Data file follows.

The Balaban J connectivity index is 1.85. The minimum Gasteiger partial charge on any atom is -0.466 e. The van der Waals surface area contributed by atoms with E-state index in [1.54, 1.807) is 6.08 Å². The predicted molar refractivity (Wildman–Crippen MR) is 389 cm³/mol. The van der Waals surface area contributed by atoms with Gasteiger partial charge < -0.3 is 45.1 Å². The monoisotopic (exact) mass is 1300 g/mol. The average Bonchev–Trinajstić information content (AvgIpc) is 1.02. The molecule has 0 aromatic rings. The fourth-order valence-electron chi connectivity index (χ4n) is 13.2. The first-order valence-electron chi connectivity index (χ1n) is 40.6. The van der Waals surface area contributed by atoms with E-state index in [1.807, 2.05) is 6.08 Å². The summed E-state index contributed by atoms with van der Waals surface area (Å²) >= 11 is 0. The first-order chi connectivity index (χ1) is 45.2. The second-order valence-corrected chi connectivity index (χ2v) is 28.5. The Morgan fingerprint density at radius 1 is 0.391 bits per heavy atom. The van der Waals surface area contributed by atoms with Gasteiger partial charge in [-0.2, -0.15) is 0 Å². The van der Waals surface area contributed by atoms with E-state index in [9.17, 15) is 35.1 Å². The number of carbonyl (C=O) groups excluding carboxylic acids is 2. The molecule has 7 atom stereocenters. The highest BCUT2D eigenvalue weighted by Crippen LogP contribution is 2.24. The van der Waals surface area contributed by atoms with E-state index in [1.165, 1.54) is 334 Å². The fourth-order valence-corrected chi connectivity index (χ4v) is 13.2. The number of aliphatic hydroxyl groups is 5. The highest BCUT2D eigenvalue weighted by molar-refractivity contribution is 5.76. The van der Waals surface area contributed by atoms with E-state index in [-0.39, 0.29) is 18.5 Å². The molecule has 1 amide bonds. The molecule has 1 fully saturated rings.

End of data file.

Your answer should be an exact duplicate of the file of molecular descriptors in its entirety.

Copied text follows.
The Balaban J connectivity index is 1.85. The minimum Gasteiger partial charge on any atom is -0.466 e. The van der Waals surface area contributed by atoms with E-state index in [1.54, 1.807) is 6.08 Å². The predicted molar refractivity (Wildman–Crippen MR) is 389 cm³/mol. The van der Waals surface area contributed by atoms with Gasteiger partial charge < -0.3 is 45.1 Å². The monoisotopic (exact) mass is 1300 g/mol. The average Bonchev–Trinajstić information content (AvgIpc) is 1.02. The molecule has 0 aromatic rings. The fourth-order valence-electron chi connectivity index (χ4n) is 13.2. The first-order valence-electron chi connectivity index (χ1n) is 40.6. The van der Waals surface area contributed by atoms with E-state index in [1.807, 2.05) is 6.08 Å². The summed E-state index contributed by atoms with van der Waals surface area (Å²) >= 11 is 0. The first-order chi connectivity index (χ1) is 45.2. The second-order valence-corrected chi connectivity index (χ2v) is 28.5. The Morgan fingerprint density at radius 1 is 0.391 bits per heavy atom. The van der Waals surface area contributed by atoms with Gasteiger partial charge in [-0.2, -0.15) is 0 Å². The van der Waals surface area contributed by atoms with E-state index in [9.17, 15) is 35.1 Å². The number of carbonyl (C=O) groups excluding carboxylic acids is 2. The molecule has 7 atom stereocenters. The highest BCUT2D eigenvalue weighted by Crippen LogP contribution is 2.24. The van der Waals surface area contributed by atoms with E-state index in [1.165, 1.54) is 334 Å². The fourth-order valence-corrected chi connectivity index (χ4v) is 13.2. The number of aliphatic hydroxyl groups is 5. The highest BCUT2D eigenvalue weighted by molar-refractivity contribution is 5.76. The van der Waals surface area contributed by atoms with E-state index in [-0.39, 0.29) is 18.5 Å². The molecule has 1 amide bonds. The molecule has 1 fully saturated rings.